Dr. Jim Bradeen is a plant genomicist who mines the genetic diversity found in crop wild relatives. Head of the University of Minnesota Plant Pathology Department, Bradeen studies the genomics of disease resistance with a focus on potato late blight, the disease responsible for the Irish potato famine in the 19th century, which costs potato famers billions of dollars globally each year. He shares insights on the role of crop wild relatives in tackling the challenges of achieving global food security in the face of climate change and population growth.
What is the difference between a cultivated potato and a crop wild relative?
Our crop plants such as potato really have been adapted to human needs. For example, we focus on nutritional quality or yield or culinary attributes. Many of the crop wild relatives lack some of those traits but are rich sources of other genetic diversity. Wild species have co-evolved with changing diseases and environmental stresses. As a collective, they offer rich genetic diversity that can be mined for cultivated crops.
Why is it important to study the evolutionary history of crop wild relatives? How does this apply to a crop like potato?
The evolutionary history of any group of plants tells us something about the way that those plants function. For the potato late blight system, some of the crop wild relatives have been dealing with Phytophthora infestans for thousands of years, for millions of years in some cases. Understanding evolutionary history, understanding and leveraging the wild species that have existed in native environments alongside the pathogens for a long period of time gives us new strategies, new insights on how to manage this disease in a cultivated potato background in an agricultural setting.
As the world population grows and our resources become more and more constrained, could the use of crop wild relatives help feed the 9 billion people who are expected to populate the Earth in 2050.?
Understanding the genetic diversity found in crop wild relatives is important in helping our plants adapt. Much of agriculture as we’ve known it over the last 10,000 years has happened in an environment that was largely stable. As the global climate changes and our crop plants face new challenges from pests and diseases, we need genetic variation that will improve the adaptability and resilience of the potato crop. Wild species are genetic treasure troves of diversity. I’m interested in particular in disease resistance, but crop wild relatives could also help adapt to changing environmental challenges like drought or flooding.
Can you explain a little bit about how the late blight resistance found in crop wild relative can be transferred into a domesticated potato variety?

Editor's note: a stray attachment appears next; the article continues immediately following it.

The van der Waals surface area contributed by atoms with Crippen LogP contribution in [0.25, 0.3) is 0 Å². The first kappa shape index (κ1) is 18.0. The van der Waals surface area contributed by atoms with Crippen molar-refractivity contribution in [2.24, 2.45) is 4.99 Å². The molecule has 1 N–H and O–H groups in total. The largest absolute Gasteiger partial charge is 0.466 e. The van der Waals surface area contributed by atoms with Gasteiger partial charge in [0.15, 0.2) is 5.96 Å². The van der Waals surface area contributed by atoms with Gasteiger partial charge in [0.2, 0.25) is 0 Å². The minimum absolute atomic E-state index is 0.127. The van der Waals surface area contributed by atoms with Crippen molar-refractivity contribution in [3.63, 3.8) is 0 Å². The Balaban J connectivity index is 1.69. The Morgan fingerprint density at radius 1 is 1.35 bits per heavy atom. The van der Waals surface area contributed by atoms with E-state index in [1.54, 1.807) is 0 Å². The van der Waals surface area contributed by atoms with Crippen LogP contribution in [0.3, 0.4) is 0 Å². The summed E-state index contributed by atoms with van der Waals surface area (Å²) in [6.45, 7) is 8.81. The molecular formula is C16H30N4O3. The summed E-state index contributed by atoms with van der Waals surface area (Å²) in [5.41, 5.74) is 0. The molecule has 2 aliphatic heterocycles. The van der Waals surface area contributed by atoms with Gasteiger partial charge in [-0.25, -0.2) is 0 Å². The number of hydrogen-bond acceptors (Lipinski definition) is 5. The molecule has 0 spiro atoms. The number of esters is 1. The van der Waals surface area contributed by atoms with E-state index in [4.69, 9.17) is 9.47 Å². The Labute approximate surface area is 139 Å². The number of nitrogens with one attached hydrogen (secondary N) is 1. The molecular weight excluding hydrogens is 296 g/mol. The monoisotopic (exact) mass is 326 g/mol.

Some of the wild potato species can be directly crossed with potato. Transferring traits like disease resistance can be done with a traditional breeding approach. We also have molecular approaches these days that allow us to clone genes from wild species and transfer that particular gene into a cultivated potato background. There are new technologies for gene-editing that allow us to understand the genetic diversity of alleles, disease resistance alleles in wild species, and then edit existing alleles in the potato genome as well, so that they look like the wild species. We have a rich toolbox of methods to transfer genes between crop wild relatives and crop potato plants.
Wild potato species are sources of useful genes for enhanced late blight resistance. Here, cultivated potato with (right) and without (left) a late blight resistance gene from the wild species Solanum bulbocastanum show significantly different responses to late blight disease. Photo courtesy of Jim Bradeen
How does your research benefit smallholder farmers?
The focus of our research, the focus of plant pathology research in general, is about changing the lives of farmers and making our science accessible to crop improvement. The work that we do in the genomics of disease resistance, late blight resistance of potato crop wild relatives for example, has the end goal of improving disease resistance in domesticated varieties and subsequently reducing the need for chemical inputs for potato production worldwide.
What role do you think the International Potato Center (CIP) plays in this?
CIP has been at the forefront of potato improvement for a long time. I had the pleasure of touring the CIP genebank and was amazed by the genetic diversity it houses. Those resources are made available worldwide to researchers and breeders for advancing the potato crop. The genebank is an incredibly valuable resource for the scientific community and the world at large.